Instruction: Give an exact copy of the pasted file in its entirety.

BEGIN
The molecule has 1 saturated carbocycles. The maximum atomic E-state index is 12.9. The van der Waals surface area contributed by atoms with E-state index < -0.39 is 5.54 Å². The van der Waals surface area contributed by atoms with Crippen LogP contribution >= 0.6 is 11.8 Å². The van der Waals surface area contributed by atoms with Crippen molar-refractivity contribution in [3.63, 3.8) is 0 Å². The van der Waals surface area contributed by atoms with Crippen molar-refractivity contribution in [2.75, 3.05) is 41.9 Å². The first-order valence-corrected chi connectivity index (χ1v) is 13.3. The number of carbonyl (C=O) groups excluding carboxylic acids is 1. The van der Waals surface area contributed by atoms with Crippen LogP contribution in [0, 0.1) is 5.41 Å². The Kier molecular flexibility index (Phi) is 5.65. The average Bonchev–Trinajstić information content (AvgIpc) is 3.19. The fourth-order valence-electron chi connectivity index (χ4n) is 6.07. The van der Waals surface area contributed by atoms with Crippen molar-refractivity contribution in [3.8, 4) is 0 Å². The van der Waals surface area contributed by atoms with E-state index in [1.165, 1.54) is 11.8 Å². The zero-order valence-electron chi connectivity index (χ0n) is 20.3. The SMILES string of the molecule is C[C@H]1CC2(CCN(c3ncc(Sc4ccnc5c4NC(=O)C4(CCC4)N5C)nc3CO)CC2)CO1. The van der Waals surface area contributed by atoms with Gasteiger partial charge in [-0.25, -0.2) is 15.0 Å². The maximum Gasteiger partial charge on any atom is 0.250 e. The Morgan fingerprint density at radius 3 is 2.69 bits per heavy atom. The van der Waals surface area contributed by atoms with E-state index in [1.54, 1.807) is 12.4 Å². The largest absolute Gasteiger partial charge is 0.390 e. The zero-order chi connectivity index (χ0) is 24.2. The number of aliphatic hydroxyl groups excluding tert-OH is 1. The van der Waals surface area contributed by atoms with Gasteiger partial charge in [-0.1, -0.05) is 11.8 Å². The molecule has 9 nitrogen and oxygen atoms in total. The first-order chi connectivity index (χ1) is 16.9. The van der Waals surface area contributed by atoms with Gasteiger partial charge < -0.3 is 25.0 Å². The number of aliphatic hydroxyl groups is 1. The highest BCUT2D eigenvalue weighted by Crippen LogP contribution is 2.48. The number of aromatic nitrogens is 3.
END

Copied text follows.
The molecule has 1 saturated carbocycles. The maximum atomic E-state index is 12.9. The van der Waals surface area contributed by atoms with E-state index < -0.39 is 5.54 Å². The van der Waals surface area contributed by atoms with Crippen LogP contribution >= 0.6 is 11.8 Å². The van der Waals surface area contributed by atoms with Crippen molar-refractivity contribution in [3.63, 3.8) is 0 Å². The van der Waals surface area contributed by atoms with Crippen molar-refractivity contribution in [2.75, 3.05) is 41.9 Å². The first-order valence-corrected chi connectivity index (χ1v) is 13.3. The number of carbonyl (C=O) groups excluding carboxylic acids is 1. The van der Waals surface area contributed by atoms with Crippen LogP contribution in [0, 0.1) is 5.41 Å². The Kier molecular flexibility index (Phi) is 5.65. The average Bonchev–Trinajstić information content (AvgIpc) is 3.19. The fourth-order valence-electron chi connectivity index (χ4n) is 6.07. The van der Waals surface area contributed by atoms with Crippen molar-refractivity contribution in [3.8, 4) is 0 Å². The van der Waals surface area contributed by atoms with E-state index in [1.165, 1.54) is 11.8 Å². The zero-order valence-electron chi connectivity index (χ0n) is 20.3. The SMILES string of the molecule is C[C@H]1CC2(CCN(c3ncc(Sc4ccnc5c4NC(=O)C4(CCC4)N5C)nc3CO)CC2)CO1. The van der Waals surface area contributed by atoms with Gasteiger partial charge in [-0.25, -0.2) is 15.0 Å². The maximum Gasteiger partial charge on any atom is 0.250 e. The Morgan fingerprint density at radius 3 is 2.69 bits per heavy atom. The van der Waals surface area contributed by atoms with E-state index in [1.54, 1.807) is 12.4 Å². The largest absolute Gasteiger partial charge is 0.390 e. The zero-order chi connectivity index (χ0) is 24.2. The number of aliphatic hydroxyl groups excluding tert-OH is 1. The van der Waals surface area contributed by atoms with Gasteiger partial charge in [-0.1, -0.05) is 11.8 Å². The molecule has 9 nitrogen and oxygen atoms in total. The first-order chi connectivity index (χ1) is 16.9. The van der Waals surface area contributed by atoms with Gasteiger partial charge < -0.3 is 25.0 Å². The number of aliphatic hydroxyl groups is 1. The highest BCUT2D eigenvalue weighted by Crippen LogP contribution is 2.48. The number of aromatic nitrogens is 3.